There are drawbacks and pitfalls to starting out in French education but I am glad I tried it and would encourage others to do so, even if only for the experience. The qualification is called the Capes (Certificat d'Aptitude Professionnel de l'Enseignement Secondaire). If you succeed, you become certifie and have the status of a civil servant, which gives you certain rights, including the right to be offered a teaching post. Then you have a year as a stagiaire, a trainee teacher in a school, if you already have teaching experience, or in a teacher training college if not. After that, if the inspectors decide you are competent, you become titularise.
The Capes is gained through a concours, a competitive examination in two parts, written and oral. You need to have a degree, but that does not limit which subject you enter for. My academic qualifications were in the classics, which I had taught for 25 years in England, but the obvious choice for me was the English concours, since half the exams are in English.
In May or June you find out, on the internet, the syllabus for the following year's exams. You enrol, again via the internet, in autumn and send proof of your qualifications. The cost of the examinations is minimal, but you'll need to travel to the examination centres in France and stay nearby. The written exams are at the end of March. They each take five hours, on three consecutive days. You are allowed to take food and drink but no reference books into the exam room.
The exams relate to the three parts of the syllabus, which are literature, civilisation and translation. Of the first two exams, one will be written in French, the other in English, but you do not know which beforehand. The third, the translation, is half and half, French into English, and English into French.
In June you receive the result. If you are among the successful 20 per cent or so, you are termed admissible, but are not told your mark yet. At this point, you are asked to state which academies (educational regions) you would prefer to work in.
The next stage, in early July, is the orals. There is no fixed syllabus.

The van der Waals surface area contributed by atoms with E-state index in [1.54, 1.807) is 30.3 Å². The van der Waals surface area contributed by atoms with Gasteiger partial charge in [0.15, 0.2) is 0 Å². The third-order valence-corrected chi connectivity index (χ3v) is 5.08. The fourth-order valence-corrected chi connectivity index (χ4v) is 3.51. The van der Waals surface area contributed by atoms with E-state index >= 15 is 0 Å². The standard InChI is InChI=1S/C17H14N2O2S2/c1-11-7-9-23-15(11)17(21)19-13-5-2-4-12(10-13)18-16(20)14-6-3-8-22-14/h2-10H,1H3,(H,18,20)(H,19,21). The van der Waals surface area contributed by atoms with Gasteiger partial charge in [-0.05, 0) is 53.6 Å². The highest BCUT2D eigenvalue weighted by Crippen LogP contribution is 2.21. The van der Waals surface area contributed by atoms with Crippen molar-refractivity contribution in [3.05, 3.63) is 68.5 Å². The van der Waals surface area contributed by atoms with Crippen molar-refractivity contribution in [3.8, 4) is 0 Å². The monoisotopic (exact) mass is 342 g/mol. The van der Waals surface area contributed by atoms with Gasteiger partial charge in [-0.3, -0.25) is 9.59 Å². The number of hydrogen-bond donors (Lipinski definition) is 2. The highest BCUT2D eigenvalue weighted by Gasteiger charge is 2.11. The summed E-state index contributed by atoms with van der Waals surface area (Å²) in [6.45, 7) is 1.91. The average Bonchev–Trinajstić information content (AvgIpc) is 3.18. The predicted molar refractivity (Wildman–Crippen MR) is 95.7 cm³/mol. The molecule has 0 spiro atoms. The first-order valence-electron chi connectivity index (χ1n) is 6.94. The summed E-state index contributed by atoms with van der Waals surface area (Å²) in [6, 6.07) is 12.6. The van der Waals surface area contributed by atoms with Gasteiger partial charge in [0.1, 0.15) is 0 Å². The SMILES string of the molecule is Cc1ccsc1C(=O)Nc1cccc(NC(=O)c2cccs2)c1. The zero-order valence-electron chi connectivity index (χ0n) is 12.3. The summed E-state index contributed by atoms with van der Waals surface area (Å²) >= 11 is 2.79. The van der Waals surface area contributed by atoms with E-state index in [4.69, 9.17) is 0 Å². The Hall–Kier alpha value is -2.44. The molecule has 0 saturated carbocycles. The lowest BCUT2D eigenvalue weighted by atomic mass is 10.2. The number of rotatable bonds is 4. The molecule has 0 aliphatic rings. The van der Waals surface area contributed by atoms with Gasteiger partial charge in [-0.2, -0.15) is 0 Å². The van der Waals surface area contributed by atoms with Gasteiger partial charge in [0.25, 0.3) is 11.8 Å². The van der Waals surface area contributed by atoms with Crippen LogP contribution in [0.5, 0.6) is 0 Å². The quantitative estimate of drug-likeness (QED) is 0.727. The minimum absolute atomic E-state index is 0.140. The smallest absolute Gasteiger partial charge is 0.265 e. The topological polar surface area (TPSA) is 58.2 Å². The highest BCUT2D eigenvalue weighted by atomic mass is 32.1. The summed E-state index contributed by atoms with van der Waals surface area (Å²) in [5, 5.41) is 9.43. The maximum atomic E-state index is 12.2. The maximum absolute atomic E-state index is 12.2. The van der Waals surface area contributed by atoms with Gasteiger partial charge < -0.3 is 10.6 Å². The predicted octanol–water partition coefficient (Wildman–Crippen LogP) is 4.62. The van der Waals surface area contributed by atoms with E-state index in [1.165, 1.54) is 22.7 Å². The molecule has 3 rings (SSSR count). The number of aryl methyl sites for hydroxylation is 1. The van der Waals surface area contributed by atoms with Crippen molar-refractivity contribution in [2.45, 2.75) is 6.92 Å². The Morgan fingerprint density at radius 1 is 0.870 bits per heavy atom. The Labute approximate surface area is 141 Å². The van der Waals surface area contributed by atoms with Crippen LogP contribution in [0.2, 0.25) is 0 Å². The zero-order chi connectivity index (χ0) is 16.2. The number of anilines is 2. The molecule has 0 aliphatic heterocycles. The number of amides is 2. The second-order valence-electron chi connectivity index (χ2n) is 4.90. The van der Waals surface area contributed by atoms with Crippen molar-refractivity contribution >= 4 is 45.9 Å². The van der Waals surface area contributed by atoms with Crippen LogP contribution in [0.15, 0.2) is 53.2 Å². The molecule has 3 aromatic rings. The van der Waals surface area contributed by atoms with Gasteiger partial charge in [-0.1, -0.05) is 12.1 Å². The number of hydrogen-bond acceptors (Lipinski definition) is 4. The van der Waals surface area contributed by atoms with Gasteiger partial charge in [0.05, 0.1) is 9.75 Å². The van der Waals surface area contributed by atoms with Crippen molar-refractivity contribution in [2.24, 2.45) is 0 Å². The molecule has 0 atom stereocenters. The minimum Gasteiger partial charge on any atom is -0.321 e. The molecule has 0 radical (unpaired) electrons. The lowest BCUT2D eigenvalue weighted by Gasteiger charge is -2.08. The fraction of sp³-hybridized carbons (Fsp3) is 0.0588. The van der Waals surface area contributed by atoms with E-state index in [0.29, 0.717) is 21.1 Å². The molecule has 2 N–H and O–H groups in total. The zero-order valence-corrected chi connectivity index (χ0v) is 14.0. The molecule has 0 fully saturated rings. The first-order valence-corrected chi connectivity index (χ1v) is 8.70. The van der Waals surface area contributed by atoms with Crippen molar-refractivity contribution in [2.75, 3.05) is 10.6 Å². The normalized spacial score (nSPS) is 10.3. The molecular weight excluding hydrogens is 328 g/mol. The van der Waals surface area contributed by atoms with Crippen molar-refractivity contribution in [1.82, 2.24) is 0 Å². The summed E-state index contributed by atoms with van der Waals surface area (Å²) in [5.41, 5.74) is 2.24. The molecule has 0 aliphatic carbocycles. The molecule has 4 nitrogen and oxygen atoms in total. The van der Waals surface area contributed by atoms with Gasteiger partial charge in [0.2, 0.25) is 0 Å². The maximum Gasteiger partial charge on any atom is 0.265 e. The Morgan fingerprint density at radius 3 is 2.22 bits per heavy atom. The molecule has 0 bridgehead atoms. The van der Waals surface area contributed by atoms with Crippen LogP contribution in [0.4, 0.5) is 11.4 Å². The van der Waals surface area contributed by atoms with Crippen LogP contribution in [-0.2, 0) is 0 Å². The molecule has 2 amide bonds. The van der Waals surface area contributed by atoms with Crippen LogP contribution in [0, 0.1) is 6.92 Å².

For each of the two exams, you have preparation time in which you can make notes, before you face a jury of three examiners.
The first session is based on passages in English, which might include a pictorial element. You have 30 minutes to deliver your ideas in English, using your notes but not reading from them. Then you are questioned, in English, by the panel. In this session you also have to give a grammatical explanation, in French, of three pre-selected phrases from the passages and to give a resume, in French, of a short tape-recording in English. The second session is entirely in French and is based on documents related to the philosophy and practice of English-teaching, most likely extracts from textbooks, teachers' notes and pupils' work.
You get the result a couple of weeks later and if you are among the 50 per cent or so of the admissibles who succeed, you become admis. Then you learn in which academie you will be teaching or doing your teacher training. You do not learn even in which town you will be teaching, let alone in which school.
Only two or three days before the start of term do you find out where you will be working, in what type of school, and your timetable. You will be likely to start your career in French education living in temporary accommodation, even a hotel.
You may be asked for documents, which do not exist since you are British.
It is not worth attempting to reason with the authorities: the regulations rule, even when they make no sense.
If you already have teaching experience, it will take at least two months for your salary level to be confirmed.
The procedure that decides where you teach is different from that in Britain. For your first post, the decision is impersonal. Some official who knows nothing about you will apply a system that relates vacant posts to the list of newly qualified teachers. After your first year, you may apply for a mutation, a transfer, and you have a little more say in the choices available, but your fate is still in the hands of the authorities.
In Britain, you apply for a post and the school decides. The apparent disadvantages of the system are outweighed, in the view of French teachers who have these qualifications, by the security and perhaps the status that comes from being a state functionary.
I would encourage people from Britain to have a go. You must have a fall-back position, though, if things don't work out. So, provided you do not burn your boats, there is not much to lose and much that you could gain.